23 Mar 3 Benefits of Early Diversification in Youth Sports
Let’s start this discussion off with an analogy with two kids.
Kid #1 likes science. He only takes science classes at school, only reads science books, studies science and nothing else, in fact, he decides to sign up for the science club at school. He wants to be a doctor.
Kid #2 also likes science. However, he chooses to take a myriad of classes: science, art, photography, psychology, math, German. He studies science, he loves science, but he embarks on other pursuits of education. He also wants to be a doctor.
So the result, you ask? Kid #1 grows up to be a doctor who lacks social skills, emotional intelligence, writing skills, creativity, and adaptability.
Kid #2 grows up to be a doctor who knows science, but has stellar bedside manner, communication skills, and ability to adapt to different situations.
So what’s the problem with Kid #1? Early specialization.
So what’s the big freaking deal with early specialization?
Just like in youth sports, kids are being pushed to specialize too early, especially in the soccer landscape. Kids are picking soccer too early (before age 15) when this is the optimal time to partake in a variety of different movement patterns and hone in on neuromuscular training.
So what’s the alternative to early specialization? Early diversification.
Before I get into the meat and potatoes of this article, I want to warn you that this will not be a peer-reviewed dissertation with 5 authors who hold phDs.
Funny enough, this article comes from personal experience growing up as a soccer player who played multiple sports, as well as my coaching experience seeing what has served my youth athletes most, both physically and mentally.
So what are the 3 Benefits of Early Diversification?
1. Variety of Movement
Up until pre-adolescence, kids are better off learning a diverse palette of motor skills. Their minds are able to soak in new information and attach this to muscle memory, so they’re better off playing sports that help to build the all around athlete.
Only playing soccer does help to build balance, leg strength, core stability, amongst other things, but another sport that provides a sprinkle of new movement patterns will only help to develop a youth athlete to their potential and ensure they’re not missing out on anything during their development period.
Variety of movement also reduces chance of overuse injury and can help to alleviate pains and aches that come with grow spurts during this phase.
2. Transfer to “Main” Sport
Many parents (and some coaches) are under the impression a kid’s skills will wane when they take time off from their main sport and do another sport.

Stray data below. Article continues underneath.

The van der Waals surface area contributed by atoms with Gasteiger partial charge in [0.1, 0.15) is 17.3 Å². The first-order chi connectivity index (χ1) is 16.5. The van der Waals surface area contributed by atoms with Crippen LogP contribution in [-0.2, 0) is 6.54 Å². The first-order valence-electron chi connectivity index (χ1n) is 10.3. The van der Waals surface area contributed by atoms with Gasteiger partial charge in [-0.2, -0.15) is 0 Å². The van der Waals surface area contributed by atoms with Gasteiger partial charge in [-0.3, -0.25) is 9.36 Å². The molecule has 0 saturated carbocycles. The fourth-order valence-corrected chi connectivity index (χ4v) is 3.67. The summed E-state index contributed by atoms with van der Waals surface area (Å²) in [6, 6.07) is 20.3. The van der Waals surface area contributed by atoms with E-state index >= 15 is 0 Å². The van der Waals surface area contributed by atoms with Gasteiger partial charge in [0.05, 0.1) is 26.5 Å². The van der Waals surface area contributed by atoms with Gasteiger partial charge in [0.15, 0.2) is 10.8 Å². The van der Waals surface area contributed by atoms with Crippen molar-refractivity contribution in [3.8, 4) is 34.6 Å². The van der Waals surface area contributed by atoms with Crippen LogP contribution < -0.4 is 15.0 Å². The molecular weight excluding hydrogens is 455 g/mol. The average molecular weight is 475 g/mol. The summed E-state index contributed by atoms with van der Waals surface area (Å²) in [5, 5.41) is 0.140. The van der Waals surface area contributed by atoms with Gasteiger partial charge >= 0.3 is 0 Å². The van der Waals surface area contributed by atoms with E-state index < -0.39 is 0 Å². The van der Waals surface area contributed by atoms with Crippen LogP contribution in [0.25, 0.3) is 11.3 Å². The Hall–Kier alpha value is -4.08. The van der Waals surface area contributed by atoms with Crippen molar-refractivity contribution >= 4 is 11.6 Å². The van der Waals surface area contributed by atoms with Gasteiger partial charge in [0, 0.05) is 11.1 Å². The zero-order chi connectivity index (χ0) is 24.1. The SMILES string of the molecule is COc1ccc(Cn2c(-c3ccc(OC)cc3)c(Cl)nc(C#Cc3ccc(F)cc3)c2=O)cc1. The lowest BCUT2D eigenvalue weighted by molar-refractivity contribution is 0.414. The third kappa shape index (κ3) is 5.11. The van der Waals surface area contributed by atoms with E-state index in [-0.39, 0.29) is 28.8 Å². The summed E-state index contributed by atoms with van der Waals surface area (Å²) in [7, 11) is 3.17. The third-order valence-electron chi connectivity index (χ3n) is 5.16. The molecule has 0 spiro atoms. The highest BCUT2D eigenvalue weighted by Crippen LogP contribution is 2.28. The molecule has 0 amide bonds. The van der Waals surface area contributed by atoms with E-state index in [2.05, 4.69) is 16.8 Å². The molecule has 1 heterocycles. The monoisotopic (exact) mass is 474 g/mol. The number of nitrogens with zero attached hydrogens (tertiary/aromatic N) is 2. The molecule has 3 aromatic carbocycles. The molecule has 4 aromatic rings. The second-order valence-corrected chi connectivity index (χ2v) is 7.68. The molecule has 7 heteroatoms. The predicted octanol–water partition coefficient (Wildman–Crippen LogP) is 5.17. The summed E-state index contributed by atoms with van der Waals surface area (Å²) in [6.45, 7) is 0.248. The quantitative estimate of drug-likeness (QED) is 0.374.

This couldn’t be more far from the truth.
There are several ways other sports can provide transferrable qualities to the main sport. As an example, a soccer player who plays lacrosse will gain these carryover skills from lacrosse:
– Rotational power (shooting)
– Upper body strength
– 1-v-1 confidence
– Anaerobic endurance
– Shielding in pressure situations
– Quick tactical decision-making
– Dodging, faking, cutting
– Reactive agility
All of these movements are seen in both sports. Which reminds me, as a 13 year old who was playing travel soccer year-round, I made the bold decision to take a summer off from soccer to only play recreational lacrosse. Before you gasp, here’s what happened:
My soccer skills improved tremendously, my overall athleticism skyrocketed, I remained injury-free, and my passion for soccer went up exponentially when I returned in the Fall.
To add to the argument, professional athletes like Tom Brady, Abby Wambach and Johan Cruyff give other sports credit for propelling their professional careers and boosting their love for their main sports.
3. Exposure to Social Situations
Nothing is worse than hanging out with the same people over and over and over again. As a kid, as a college student, an adult even, this can get mundane. We all have our various squads – our colleagues who inspire us professionally, our home girls (or boys) who lift us up spiritually, and our dare devils who push us to go on adventures. If we didn’t have this texture of friendships, we wouldn’t develop the social skills to deal with a variety of different personalities. Plus, we’d all be robotic.
Same for youth sports.
The dynamic of a kid’s soccer team, for example, will be worlds different than the dynamic of his wrestling team. Different scenarios, different personalities, and different interactions. Multiple sports allows kids to blossom into real life humans who can work in a multitude of social situations.
Early diversification, to that end, allows a kid to evolve physically, socially, and mentally. It’s a win-win.